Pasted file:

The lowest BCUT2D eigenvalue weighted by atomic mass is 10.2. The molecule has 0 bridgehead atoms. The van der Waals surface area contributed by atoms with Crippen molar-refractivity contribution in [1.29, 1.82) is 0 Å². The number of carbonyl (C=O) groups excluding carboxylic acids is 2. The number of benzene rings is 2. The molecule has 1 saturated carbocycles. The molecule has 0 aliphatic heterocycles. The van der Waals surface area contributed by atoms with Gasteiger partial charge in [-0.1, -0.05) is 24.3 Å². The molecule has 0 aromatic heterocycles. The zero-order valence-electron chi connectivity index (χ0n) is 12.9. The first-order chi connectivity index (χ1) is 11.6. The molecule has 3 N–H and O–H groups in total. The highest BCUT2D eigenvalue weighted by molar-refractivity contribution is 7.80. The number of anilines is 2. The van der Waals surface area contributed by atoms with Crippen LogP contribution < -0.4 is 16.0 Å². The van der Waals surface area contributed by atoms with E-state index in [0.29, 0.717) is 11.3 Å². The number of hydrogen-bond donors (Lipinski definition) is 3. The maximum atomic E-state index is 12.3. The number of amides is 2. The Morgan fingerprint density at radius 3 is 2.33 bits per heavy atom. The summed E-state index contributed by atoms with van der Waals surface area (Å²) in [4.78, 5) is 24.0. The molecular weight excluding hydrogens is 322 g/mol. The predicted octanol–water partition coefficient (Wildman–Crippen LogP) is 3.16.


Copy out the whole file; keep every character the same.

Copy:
The lowest BCUT2D eigenvalue weighted by atomic mass is 10.2. The molecule has 0 bridgehead atoms. The van der Waals surface area contributed by atoms with Crippen molar-refractivity contribution in [1.29, 1.82) is 0 Å². The number of carbonyl (C=O) groups excluding carboxylic acids is 2. The number of benzene rings is 2. The molecule has 1 saturated carbocycles. The molecule has 0 aliphatic heterocycles. The van der Waals surface area contributed by atoms with Gasteiger partial charge in [-0.1, -0.05) is 24.3 Å². The molecule has 0 aromatic heterocycles. The zero-order valence-electron chi connectivity index (χ0n) is 12.9. The first-order chi connectivity index (χ1) is 11.6. The molecule has 3 N–H and O–H groups in total. The highest BCUT2D eigenvalue weighted by molar-refractivity contribution is 7.80. The number of anilines is 2. The van der Waals surface area contributed by atoms with Crippen LogP contribution < -0.4 is 16.0 Å². The van der Waals surface area contributed by atoms with E-state index in [0.29, 0.717) is 11.3 Å². The number of hydrogen-bond donors (Lipinski definition) is 3. The maximum atomic E-state index is 12.3. The number of amides is 2. The Morgan fingerprint density at radius 3 is 2.33 bits per heavy atom. The summed E-state index contributed by atoms with van der Waals surface area (Å²) in [4.78, 5) is 24.0. The molecular weight excluding hydrogens is 322 g/mol. The predicted octanol–water partition coefficient (Wildman–Crippen LogP) is 3.16.